Figure 9. 
 
Proposed model for the function of Slurp1 in the ocular surface. Slurp1 is a part of the machinery that suppresses inflammation at the ocular surface. (A) Under normal conditions or conditions of mild trauma, Klf4 supports constitutive high-level production of Slurp1 by the corneal epithelium. Slurp1 may (i) block uPAR function by competing for its ligands uPA, vitronectin (Vn), and integrins (Intg), and/or (ii) interact with membrane-bound nAchR on the surface of resident corneal cells such as macrophages and dendritic cells, potentiating the ability of acetylcholine (bound to nAchR) to block the release of intracellular TNF-α, maintaining the cornea in a noninflamed state. (B) Under severe trauma or microbial infection favoring inflammation, Slurp1 production is rapidly reduced by proinflammatory cytokines, facilitating (iii) uPAR-mediated extracellular matrix (ECM) degradation and/or (iv) the release of intracellular cytokines such as TNF-α, culminating in neutrophilic infiltration.
Table 1. 
 
Relative Expression Levels of Cytokines and Chemokine Ligands in Klf4CN Corneas
Table 1. 
 
Relative Expression Levels of Cytokines and Chemokine Ligands in Klf4CN Corneas
Cytokine/ Chemokine Ligand Relative Expression in Klf4CN Cornea Target Cells (Chemoattractant for)
Il13 19.126
Il4 6.904
Il1f6 5.380
Il3 5.054
Il10 5.342
Ifng 5.089
Cxcl5 12.707 Neutrophils
Cxcl11 9.563 Activated T cells
Cxcl15 8.923 Neutrophils
Ccl12 8.268 Peripheral blood monocytes
Ccl19 7.931 Dendritic cells
Ccl11 7.822 Eosinophils
Cxcl10 7.555 Macrophages, T cells, NK cells, dendritic cells
Ccl1 6.904 Monocytes, NK cells, immature B cells, dendritic cells
Ccl6 6.353 Macrophages, B cells, CD4 T cells, eosinophils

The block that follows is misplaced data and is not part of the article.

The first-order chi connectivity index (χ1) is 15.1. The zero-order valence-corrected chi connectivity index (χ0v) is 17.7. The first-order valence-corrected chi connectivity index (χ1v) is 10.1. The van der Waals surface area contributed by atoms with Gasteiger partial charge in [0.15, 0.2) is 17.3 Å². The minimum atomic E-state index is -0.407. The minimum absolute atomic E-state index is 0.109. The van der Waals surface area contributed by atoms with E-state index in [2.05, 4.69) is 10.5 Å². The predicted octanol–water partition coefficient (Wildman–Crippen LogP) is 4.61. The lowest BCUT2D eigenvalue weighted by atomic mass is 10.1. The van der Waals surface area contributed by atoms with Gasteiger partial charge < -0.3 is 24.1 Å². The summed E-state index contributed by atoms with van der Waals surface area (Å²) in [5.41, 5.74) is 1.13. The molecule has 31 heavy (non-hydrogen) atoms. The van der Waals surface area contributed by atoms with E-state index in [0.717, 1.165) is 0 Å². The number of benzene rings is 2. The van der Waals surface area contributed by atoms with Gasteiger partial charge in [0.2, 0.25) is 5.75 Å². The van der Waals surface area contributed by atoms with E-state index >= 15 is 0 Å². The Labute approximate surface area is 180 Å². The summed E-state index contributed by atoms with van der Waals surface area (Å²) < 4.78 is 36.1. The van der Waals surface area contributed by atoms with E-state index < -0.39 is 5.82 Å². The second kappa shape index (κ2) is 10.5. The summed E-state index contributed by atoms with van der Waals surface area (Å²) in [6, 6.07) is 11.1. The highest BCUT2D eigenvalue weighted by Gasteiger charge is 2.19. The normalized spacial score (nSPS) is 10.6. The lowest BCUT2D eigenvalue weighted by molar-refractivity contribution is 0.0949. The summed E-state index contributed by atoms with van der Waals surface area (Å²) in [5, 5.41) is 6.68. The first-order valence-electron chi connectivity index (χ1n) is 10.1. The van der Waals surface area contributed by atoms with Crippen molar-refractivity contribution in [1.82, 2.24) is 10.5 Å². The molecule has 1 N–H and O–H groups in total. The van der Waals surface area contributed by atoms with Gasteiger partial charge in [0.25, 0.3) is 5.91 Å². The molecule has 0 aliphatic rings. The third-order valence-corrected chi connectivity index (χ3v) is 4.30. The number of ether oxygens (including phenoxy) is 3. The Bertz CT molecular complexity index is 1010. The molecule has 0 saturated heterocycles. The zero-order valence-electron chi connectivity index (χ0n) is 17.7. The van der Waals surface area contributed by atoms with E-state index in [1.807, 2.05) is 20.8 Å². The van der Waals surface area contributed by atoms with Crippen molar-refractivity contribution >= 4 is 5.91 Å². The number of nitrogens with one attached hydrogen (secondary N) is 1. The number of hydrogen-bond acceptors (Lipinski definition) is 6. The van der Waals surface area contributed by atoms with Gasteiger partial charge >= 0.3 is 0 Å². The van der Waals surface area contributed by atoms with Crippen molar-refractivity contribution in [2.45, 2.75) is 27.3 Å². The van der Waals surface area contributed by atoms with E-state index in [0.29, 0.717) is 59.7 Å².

Cxcl9 6.309 Activated T cells, NK cells
Ccl8 5.969 Mast cells, eosinophils, basophils, monocytes, T cells, NK cells
Ccl20 5.726 Dendritic cells
Ccl5 5.531 T cells, eosinophils, basophils
Cxcl13 5.269 B cells
Ccl17 5.232 Activated T cells
Ccl22 4.985 Dendritic cells, NK cells, Th2 cells
Ccl7 4.882 Monocytes
Cxcl12 4.749 Lymphocytes
Pf4 4.250 Neutrophils, monocytes
Table 2. 
 
Relative Expression Levels of Chemokine Receptors in Klf4CN Corneas
Table 2. 
 
Relative Expression Levels of Chemokine Receptors in Klf4CN Corneas
Chemokine Receptor Relative Expression in Klf4CN Cornea
Ccr7 15.322
Il1r2 14.395
Ccr4 8.325
Il5ra 8.325
Ccr1 7.001
Ccr6 6.487
Ccr2 5.726
Il10ra 5.342
Ccr3 5.342
Cxcr5 5.306
Xcr1 5.160
Il8rb 4.221
Il2rg 4.192
Cd40lg 12.884
Itgb2 11.856
Table 3. 
 
Enumeration of CD45+ and Gr-1+ CD11b+ Cells in Abraded and HSV-1-Infected WT and Klf4CN Corneas (Mixed Background) and WT and GKO Corneas (BALB/c)
Table 3. 
 
Enumeration of CD45+ and Gr-1+ CD11b+ Cells in Abraded and HSV-1-Infected WT and Klf4CN Corneas (Mixed Background) and WT and GKO Corneas (BALB/c)
Treatment CD45+ Cells ± SEM Gr-1+ CD11b+ Cells ± SEM
Abraded and HSV-1-infected WT and Klf4CN corneas
 WT abraded 210 ± 65 41 ± 14
 WT infected 1,350 ± 361 1,310 ± 356
Klf4CN abraded 455 ± 160 (P = 0.1938) 403 ± 157 (P = 0.0507)
Klf4CN infected 8,687 ± 3,793 (P = 0.0903) 8,529 ± 3,733 (P = 0.0904)
Abraded and HSV-1-infected WT and GKO corneas
 WT abraded 1,997 ± 394 445 ± 129
 WT infected 12,283 ± 1,677 9,729 ± 2,730
 GKO abraded 1,994 ± 355 (P = 0.9956) 686 ± 201 (P = 0.3425)
 GKO infected 13,125 ± 2,443 (P = 0.7835) 11,096 ± 2,319 (P = 0.7127)
×
×

This PDF is available to Subscribers Only

Sign in or purchase a subscription to access this content. ×

You must be signed into an individual account to use this feature.

×